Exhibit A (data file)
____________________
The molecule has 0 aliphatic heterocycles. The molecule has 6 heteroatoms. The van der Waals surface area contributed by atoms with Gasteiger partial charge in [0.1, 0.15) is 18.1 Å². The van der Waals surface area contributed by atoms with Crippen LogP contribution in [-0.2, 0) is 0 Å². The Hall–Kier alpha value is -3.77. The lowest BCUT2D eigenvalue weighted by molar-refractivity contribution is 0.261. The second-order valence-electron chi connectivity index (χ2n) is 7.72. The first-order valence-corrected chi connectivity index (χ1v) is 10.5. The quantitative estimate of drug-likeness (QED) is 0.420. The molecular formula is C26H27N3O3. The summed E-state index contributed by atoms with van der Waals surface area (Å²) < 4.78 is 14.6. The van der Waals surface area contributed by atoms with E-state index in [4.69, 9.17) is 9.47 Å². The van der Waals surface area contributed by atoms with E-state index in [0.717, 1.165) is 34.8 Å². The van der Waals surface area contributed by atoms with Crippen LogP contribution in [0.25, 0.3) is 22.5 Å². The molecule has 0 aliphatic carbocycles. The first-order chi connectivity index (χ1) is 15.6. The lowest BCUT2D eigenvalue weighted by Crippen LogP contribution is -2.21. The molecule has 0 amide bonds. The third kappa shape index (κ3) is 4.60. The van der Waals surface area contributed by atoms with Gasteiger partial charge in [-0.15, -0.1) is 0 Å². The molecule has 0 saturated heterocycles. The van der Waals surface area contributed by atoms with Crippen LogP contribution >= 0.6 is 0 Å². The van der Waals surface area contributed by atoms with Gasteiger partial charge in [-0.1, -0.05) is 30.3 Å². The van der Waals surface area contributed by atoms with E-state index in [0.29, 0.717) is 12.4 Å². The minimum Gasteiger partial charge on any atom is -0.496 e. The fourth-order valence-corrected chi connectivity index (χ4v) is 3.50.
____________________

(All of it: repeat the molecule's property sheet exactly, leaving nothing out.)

The molecule has 0 aliphatic heterocycles. The molecule has 6 heteroatoms. The van der Waals surface area contributed by atoms with Gasteiger partial charge in [0.1, 0.15) is 18.1 Å². The van der Waals surface area contributed by atoms with Crippen LogP contribution in [-0.2, 0) is 0 Å². The Hall–Kier alpha value is -3.77. The lowest BCUT2D eigenvalue weighted by molar-refractivity contribution is 0.261. The second-order valence-electron chi connectivity index (χ2n) is 7.72. The first-order valence-corrected chi connectivity index (χ1v) is 10.5. The quantitative estimate of drug-likeness (QED) is 0.420. The molecular formula is C26H27N3O3. The summed E-state index contributed by atoms with van der Waals surface area (Å²) < 4.78 is 14.6. The van der Waals surface area contributed by atoms with E-state index in [4.69, 9.17) is 9.47 Å². The van der Waals surface area contributed by atoms with E-state index in [0.717, 1.165) is 34.8 Å². The van der Waals surface area contributed by atoms with Crippen LogP contribution in [0.25, 0.3) is 22.5 Å². The molecule has 0 aliphatic carbocycles. The first-order chi connectivity index (χ1) is 15.6. The lowest BCUT2D eigenvalue weighted by Crippen LogP contribution is -2.21. The molecule has 0 amide bonds. The third kappa shape index (κ3) is 4.60. The van der Waals surface area contributed by atoms with Gasteiger partial charge in [-0.15, -0.1) is 0 Å². The molecule has 0 saturated heterocycles. The van der Waals surface area contributed by atoms with Crippen LogP contribution >= 0.6 is 0 Å². The van der Waals surface area contributed by atoms with Gasteiger partial charge in [-0.1, -0.05) is 30.3 Å². The van der Waals surface area contributed by atoms with E-state index in [0.29, 0.717) is 12.4 Å². The minimum Gasteiger partial charge on any atom is -0.496 e. The fourth-order valence-corrected chi connectivity index (χ4v) is 3.50.